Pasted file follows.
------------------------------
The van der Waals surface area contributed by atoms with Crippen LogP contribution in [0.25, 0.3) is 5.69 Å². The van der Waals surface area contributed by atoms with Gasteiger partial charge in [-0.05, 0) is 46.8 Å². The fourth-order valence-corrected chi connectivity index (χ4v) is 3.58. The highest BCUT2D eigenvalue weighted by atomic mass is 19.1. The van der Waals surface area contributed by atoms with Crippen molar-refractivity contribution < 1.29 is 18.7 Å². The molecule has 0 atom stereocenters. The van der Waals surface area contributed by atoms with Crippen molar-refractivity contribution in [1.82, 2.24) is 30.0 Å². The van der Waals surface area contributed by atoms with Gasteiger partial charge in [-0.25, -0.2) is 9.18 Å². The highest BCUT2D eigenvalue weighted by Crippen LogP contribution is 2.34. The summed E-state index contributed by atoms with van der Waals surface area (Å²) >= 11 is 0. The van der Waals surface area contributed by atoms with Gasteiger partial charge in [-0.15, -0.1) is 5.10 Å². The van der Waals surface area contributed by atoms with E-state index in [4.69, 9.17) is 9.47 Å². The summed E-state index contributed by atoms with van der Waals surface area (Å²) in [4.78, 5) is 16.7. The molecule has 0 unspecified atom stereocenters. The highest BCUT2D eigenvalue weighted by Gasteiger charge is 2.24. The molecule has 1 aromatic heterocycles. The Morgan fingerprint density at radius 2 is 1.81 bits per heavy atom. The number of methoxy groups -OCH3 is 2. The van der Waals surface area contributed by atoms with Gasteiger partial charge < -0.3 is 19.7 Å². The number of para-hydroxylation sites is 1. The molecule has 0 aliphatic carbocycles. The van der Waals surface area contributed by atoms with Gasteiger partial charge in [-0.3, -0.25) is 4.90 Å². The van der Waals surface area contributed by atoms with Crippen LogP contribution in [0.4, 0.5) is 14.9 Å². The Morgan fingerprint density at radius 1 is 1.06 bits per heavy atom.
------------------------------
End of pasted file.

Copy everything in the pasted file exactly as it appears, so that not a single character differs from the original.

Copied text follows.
The van der Waals surface area contributed by atoms with Crippen LogP contribution in [0.25, 0.3) is 5.69 Å². The van der Waals surface area contributed by atoms with Gasteiger partial charge in [-0.05, 0) is 46.8 Å². The fourth-order valence-corrected chi connectivity index (χ4v) is 3.58. The highest BCUT2D eigenvalue weighted by atomic mass is 19.1. The van der Waals surface area contributed by atoms with Crippen molar-refractivity contribution < 1.29 is 18.7 Å². The molecule has 0 atom stereocenters. The van der Waals surface area contributed by atoms with Crippen molar-refractivity contribution in [1.82, 2.24) is 30.0 Å². The van der Waals surface area contributed by atoms with Gasteiger partial charge in [-0.25, -0.2) is 9.18 Å². The highest BCUT2D eigenvalue weighted by Crippen LogP contribution is 2.34. The summed E-state index contributed by atoms with van der Waals surface area (Å²) >= 11 is 0. The van der Waals surface area contributed by atoms with Gasteiger partial charge in [-0.15, -0.1) is 5.10 Å². The van der Waals surface area contributed by atoms with E-state index in [4.69, 9.17) is 9.47 Å². The summed E-state index contributed by atoms with van der Waals surface area (Å²) in [4.78, 5) is 16.7. The molecule has 0 unspecified atom stereocenters. The highest BCUT2D eigenvalue weighted by Gasteiger charge is 2.24. The molecule has 1 aromatic heterocycles. The Morgan fingerprint density at radius 2 is 1.81 bits per heavy atom. The number of methoxy groups -OCH3 is 2. The van der Waals surface area contributed by atoms with Gasteiger partial charge < -0.3 is 19.7 Å². The number of para-hydroxylation sites is 1. The molecule has 0 aliphatic carbocycles. The van der Waals surface area contributed by atoms with Gasteiger partial charge in [-0.3, -0.25) is 4.90 Å². The van der Waals surface area contributed by atoms with Crippen LogP contribution in [0.4, 0.5) is 14.9 Å². The Morgan fingerprint density at radius 1 is 1.06 bits per heavy atom.